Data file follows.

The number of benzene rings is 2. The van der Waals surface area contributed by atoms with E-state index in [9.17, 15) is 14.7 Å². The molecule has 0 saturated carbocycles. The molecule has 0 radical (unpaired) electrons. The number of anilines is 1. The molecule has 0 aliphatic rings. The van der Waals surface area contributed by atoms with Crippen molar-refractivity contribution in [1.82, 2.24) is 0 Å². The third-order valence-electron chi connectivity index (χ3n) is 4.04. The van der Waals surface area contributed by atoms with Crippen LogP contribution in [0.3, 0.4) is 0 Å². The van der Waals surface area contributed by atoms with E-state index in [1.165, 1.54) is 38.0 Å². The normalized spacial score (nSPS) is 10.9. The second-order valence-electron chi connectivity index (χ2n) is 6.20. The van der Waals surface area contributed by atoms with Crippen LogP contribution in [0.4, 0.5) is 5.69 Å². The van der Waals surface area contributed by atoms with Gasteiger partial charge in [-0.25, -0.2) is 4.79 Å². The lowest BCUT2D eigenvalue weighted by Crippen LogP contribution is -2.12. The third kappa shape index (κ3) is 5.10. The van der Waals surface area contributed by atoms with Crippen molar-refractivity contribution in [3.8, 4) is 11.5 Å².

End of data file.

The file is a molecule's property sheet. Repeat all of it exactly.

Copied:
The number of benzene rings is 2. The van der Waals surface area contributed by atoms with E-state index in [9.17, 15) is 14.7 Å². The molecule has 0 saturated carbocycles. The molecule has 0 radical (unpaired) electrons. The number of anilines is 1. The molecule has 0 aliphatic rings. The van der Waals surface area contributed by atoms with Crippen molar-refractivity contribution in [1.82, 2.24) is 0 Å². The third-order valence-electron chi connectivity index (χ3n) is 4.04. The van der Waals surface area contributed by atoms with Crippen LogP contribution in [0.3, 0.4) is 0 Å². The van der Waals surface area contributed by atoms with E-state index in [1.165, 1.54) is 38.0 Å². The normalized spacial score (nSPS) is 10.9. The second-order valence-electron chi connectivity index (χ2n) is 6.20. The van der Waals surface area contributed by atoms with Crippen LogP contribution in [0.4, 0.5) is 5.69 Å². The van der Waals surface area contributed by atoms with Gasteiger partial charge in [-0.25, -0.2) is 4.79 Å². The lowest BCUT2D eigenvalue weighted by Crippen LogP contribution is -2.12. The third kappa shape index (κ3) is 5.10. The van der Waals surface area contributed by atoms with Crippen molar-refractivity contribution in [3.8, 4) is 11.5 Å².